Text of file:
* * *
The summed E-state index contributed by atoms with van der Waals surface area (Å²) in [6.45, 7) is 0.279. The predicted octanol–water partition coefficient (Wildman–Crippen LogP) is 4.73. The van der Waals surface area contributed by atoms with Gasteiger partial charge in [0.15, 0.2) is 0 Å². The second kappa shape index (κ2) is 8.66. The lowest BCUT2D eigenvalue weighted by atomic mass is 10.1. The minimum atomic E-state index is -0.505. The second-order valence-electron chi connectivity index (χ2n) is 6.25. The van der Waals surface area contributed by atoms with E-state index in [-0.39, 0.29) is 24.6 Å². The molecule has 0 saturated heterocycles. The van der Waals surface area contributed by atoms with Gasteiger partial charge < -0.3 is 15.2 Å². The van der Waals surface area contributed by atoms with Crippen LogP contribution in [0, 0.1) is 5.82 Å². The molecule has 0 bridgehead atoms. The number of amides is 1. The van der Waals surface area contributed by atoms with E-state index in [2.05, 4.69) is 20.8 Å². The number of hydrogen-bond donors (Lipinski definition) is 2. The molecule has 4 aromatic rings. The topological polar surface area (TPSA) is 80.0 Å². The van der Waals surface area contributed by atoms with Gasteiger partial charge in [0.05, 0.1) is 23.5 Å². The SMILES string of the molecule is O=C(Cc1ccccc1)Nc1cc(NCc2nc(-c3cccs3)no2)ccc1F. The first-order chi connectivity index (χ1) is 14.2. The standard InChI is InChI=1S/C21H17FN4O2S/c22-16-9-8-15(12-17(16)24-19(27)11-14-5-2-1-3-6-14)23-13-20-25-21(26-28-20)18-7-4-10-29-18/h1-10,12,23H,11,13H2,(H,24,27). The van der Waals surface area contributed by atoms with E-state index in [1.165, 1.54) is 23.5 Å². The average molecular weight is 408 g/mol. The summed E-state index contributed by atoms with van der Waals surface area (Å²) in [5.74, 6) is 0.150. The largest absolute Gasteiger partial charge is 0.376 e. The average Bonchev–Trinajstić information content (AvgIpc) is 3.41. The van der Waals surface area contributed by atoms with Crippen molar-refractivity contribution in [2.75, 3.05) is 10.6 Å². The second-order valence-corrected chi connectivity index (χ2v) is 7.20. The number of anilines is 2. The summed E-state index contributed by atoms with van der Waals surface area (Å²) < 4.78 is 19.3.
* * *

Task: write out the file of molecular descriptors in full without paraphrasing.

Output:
The summed E-state index contributed by atoms with van der Waals surface area (Å²) in [6.45, 7) is 0.279. The predicted octanol–water partition coefficient (Wildman–Crippen LogP) is 4.73. The van der Waals surface area contributed by atoms with Gasteiger partial charge in [0.15, 0.2) is 0 Å². The second kappa shape index (κ2) is 8.66. The lowest BCUT2D eigenvalue weighted by atomic mass is 10.1. The minimum atomic E-state index is -0.505. The second-order valence-electron chi connectivity index (χ2n) is 6.25. The van der Waals surface area contributed by atoms with E-state index in [-0.39, 0.29) is 24.6 Å². The molecule has 0 saturated heterocycles. The van der Waals surface area contributed by atoms with Gasteiger partial charge < -0.3 is 15.2 Å². The van der Waals surface area contributed by atoms with Crippen LogP contribution in [0, 0.1) is 5.82 Å². The molecule has 0 bridgehead atoms. The number of amides is 1. The van der Waals surface area contributed by atoms with E-state index in [2.05, 4.69) is 20.8 Å². The number of hydrogen-bond donors (Lipinski definition) is 2. The molecule has 4 aromatic rings. The topological polar surface area (TPSA) is 80.0 Å². The van der Waals surface area contributed by atoms with Gasteiger partial charge in [0.05, 0.1) is 23.5 Å². The SMILES string of the molecule is O=C(Cc1ccccc1)Nc1cc(NCc2nc(-c3cccs3)no2)ccc1F. The first-order chi connectivity index (χ1) is 14.2. The standard InChI is InChI=1S/C21H17FN4O2S/c22-16-9-8-15(12-17(16)24-19(27)11-14-5-2-1-3-6-14)23-13-20-25-21(26-28-20)18-7-4-10-29-18/h1-10,12,23H,11,13H2,(H,24,27). The van der Waals surface area contributed by atoms with E-state index in [1.165, 1.54) is 23.5 Å². The average molecular weight is 408 g/mol. The summed E-state index contributed by atoms with van der Waals surface area (Å²) in [5.74, 6) is 0.150. The largest absolute Gasteiger partial charge is 0.376 e. The average Bonchev–Trinajstić information content (AvgIpc) is 3.41. The van der Waals surface area contributed by atoms with Crippen molar-refractivity contribution in [2.75, 3.05) is 10.6 Å². The second-order valence-corrected chi connectivity index (χ2v) is 7.20. The number of anilines is 2. The summed E-state index contributed by atoms with van der Waals surface area (Å²) < 4.78 is 19.3.